The Best Descriptions Of Food In Childrens Literature

From the golden warmth of butterbeers in Harry Potter to Willy Wonkas chocolate bars, food in childrens fiction will always evoke a great appetite in readers
Food in children's fiction has always had the power to keep readers engaged and hungry for more. Picture credit Harry Potter and the Sorcerer's Stone
Food in children's fiction has always had the power to keep readers engaged and hungry for more. Picture credit Harry Potter and the Sorcerer's Stone

If you were quiet as a kid who loved to pick their own corner with a book in hand, you might still remember a lot of the details in those books that took you away from the real world. With a lot of children&rsquos fiction writers, their treatment and descriptions of food is what leaves the most impact in the minds of kids. Be it the tureens of porridge from Enid Blyton&rsquos world, or Mrs. Weasley&rsquos rhubarb crumble with custard in JK Rowling&rsquos Harry Potter series, we have all craved the delicious marvels through the words of some of the most celebrated children&rsquos fiction writers. Here are some of the most lip-smacking dishes that we all have drooled over from the other side of the pages growing up-

The Harry Potter series by J K Rowling-&nbspOne can argue that Molly Weasley&rsquos hands had more magic than her wand. If her famous mince pies and Harry&rsquos personal favourite, rhubarb crumble with custard, were anything to go by, it&rsquos safe to say that she knew how to shut her kids up. Besides that the legendary Hogwarts feasts with heaping plates of roast beef and Yorkshire pudding kept the trio, and the readers, quite full.

The Chronicles of Narnia by CS Lewis- Turkish Delight isn&rsquot truly half as appealing as CS Lewis made it seem. At least not as much as to betray your siblings, like Edmund Pevensie did. It&rsquos safe to say that Lewis made the impossible happen, with kids demanding a candy filled with nuts and dates which they generally would run away from.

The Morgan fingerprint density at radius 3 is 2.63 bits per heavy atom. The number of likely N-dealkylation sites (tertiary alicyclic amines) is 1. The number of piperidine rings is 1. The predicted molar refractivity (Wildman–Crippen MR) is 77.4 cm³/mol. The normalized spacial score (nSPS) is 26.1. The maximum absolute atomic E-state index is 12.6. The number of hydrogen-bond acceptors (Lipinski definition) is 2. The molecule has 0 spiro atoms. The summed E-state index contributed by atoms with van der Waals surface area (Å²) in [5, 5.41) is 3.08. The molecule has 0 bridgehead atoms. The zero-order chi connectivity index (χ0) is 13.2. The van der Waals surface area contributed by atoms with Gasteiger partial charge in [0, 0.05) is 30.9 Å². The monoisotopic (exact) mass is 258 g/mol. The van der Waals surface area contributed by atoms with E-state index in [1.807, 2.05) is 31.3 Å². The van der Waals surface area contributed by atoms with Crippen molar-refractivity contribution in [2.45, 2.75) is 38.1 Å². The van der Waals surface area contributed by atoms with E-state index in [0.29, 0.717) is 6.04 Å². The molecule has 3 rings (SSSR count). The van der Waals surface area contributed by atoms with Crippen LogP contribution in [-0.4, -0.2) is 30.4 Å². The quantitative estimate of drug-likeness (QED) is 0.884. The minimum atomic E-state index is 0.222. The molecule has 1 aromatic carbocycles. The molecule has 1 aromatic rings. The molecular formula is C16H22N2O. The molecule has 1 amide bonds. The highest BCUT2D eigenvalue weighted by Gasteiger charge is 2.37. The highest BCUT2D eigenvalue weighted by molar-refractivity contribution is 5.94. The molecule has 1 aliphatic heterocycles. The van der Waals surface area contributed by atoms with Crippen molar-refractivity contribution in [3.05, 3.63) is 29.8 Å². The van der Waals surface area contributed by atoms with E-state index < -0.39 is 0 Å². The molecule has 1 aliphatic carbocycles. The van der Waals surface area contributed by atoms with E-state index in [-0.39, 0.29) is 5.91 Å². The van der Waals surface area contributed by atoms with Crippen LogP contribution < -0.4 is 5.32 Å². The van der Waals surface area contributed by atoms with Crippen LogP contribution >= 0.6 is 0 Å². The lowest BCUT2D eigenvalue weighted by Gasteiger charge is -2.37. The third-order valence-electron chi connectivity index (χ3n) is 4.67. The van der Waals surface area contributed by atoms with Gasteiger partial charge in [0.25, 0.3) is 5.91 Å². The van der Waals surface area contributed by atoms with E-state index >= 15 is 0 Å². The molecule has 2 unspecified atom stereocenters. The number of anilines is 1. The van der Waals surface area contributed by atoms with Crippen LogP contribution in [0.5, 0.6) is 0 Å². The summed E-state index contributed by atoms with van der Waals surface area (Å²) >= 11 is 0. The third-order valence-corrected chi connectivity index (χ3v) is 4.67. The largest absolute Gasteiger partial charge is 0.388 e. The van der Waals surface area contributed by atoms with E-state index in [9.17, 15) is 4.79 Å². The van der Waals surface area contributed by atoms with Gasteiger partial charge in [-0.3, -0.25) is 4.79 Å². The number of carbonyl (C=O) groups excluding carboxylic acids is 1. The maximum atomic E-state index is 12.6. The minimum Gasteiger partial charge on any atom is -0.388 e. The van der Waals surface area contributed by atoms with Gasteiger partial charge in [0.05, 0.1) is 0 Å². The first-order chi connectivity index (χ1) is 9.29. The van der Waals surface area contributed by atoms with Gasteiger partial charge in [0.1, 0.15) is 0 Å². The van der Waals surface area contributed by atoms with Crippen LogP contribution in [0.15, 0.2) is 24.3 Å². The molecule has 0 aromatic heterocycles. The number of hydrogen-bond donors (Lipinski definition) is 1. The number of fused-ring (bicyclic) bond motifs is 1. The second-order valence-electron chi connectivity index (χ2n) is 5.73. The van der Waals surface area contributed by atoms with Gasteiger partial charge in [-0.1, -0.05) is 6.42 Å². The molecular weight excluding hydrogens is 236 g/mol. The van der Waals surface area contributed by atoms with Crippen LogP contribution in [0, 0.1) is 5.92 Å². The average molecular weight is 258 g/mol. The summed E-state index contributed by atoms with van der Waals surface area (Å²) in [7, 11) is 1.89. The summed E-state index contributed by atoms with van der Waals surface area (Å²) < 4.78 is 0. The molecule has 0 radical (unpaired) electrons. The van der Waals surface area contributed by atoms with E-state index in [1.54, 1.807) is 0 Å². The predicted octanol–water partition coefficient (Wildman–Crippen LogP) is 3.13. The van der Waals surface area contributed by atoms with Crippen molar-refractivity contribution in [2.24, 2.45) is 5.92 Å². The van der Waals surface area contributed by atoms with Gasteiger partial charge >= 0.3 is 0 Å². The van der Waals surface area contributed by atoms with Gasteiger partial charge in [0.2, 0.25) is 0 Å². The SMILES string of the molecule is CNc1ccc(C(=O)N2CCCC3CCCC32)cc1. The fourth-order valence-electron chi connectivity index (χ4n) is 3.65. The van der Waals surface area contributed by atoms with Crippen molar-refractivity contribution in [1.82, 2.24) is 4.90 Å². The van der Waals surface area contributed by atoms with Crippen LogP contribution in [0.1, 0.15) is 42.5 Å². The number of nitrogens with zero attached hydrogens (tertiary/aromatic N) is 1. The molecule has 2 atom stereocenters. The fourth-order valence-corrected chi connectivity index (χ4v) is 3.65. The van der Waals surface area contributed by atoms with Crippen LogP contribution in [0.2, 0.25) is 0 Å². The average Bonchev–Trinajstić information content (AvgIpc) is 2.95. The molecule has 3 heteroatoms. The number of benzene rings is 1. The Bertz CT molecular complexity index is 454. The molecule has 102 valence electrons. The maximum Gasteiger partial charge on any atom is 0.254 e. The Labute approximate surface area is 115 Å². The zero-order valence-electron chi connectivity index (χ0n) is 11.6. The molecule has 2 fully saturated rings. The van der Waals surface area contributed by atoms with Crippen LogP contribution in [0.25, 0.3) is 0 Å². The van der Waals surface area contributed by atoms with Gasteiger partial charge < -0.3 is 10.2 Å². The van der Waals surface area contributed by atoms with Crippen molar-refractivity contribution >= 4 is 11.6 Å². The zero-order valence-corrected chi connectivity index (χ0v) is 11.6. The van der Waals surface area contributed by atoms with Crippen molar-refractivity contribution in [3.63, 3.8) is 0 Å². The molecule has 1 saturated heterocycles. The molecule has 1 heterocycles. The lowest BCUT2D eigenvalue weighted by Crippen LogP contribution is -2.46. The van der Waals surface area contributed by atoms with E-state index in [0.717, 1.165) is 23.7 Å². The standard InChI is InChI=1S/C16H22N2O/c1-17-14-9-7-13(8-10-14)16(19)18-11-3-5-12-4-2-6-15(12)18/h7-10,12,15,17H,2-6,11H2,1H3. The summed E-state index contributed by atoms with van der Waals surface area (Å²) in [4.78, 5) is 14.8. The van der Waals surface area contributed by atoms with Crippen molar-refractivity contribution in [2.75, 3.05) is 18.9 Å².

Secret Seven and Famous Five series by Enid Blyton-&nbspThe tureens of porridge, with buttery scones and strawberry jams, and who can forget the most splendid picnic spreads that Enid Blyton&rsquos thrill-seeking group of kid detectives used to have A book is sure to keep you engaged when it has such vividly fulfilling accounts of breakfast foods. You might want to wipe your chin there. 

Goldilocks and the Three Bears by Robert Southey-&nbspWhen you have no idea what porridge is and how it tastes, reading about Goldilocks licking clean the baby bear&rsquos porridge bowl would be enough to convince you that it must be a delicacy to be had. And then you discover porridge. 

Charlie and the Chocolate Factory by Roald Dahl-&nbspWilly Wonka and his eccentricities might have scared you, but Road Dahl&rsquos writing of his avant-garde creations of chocolates must surely have made the impossible seem true. After all, an Everlasting Gobstopper did look enticing before it broke your jaw. 

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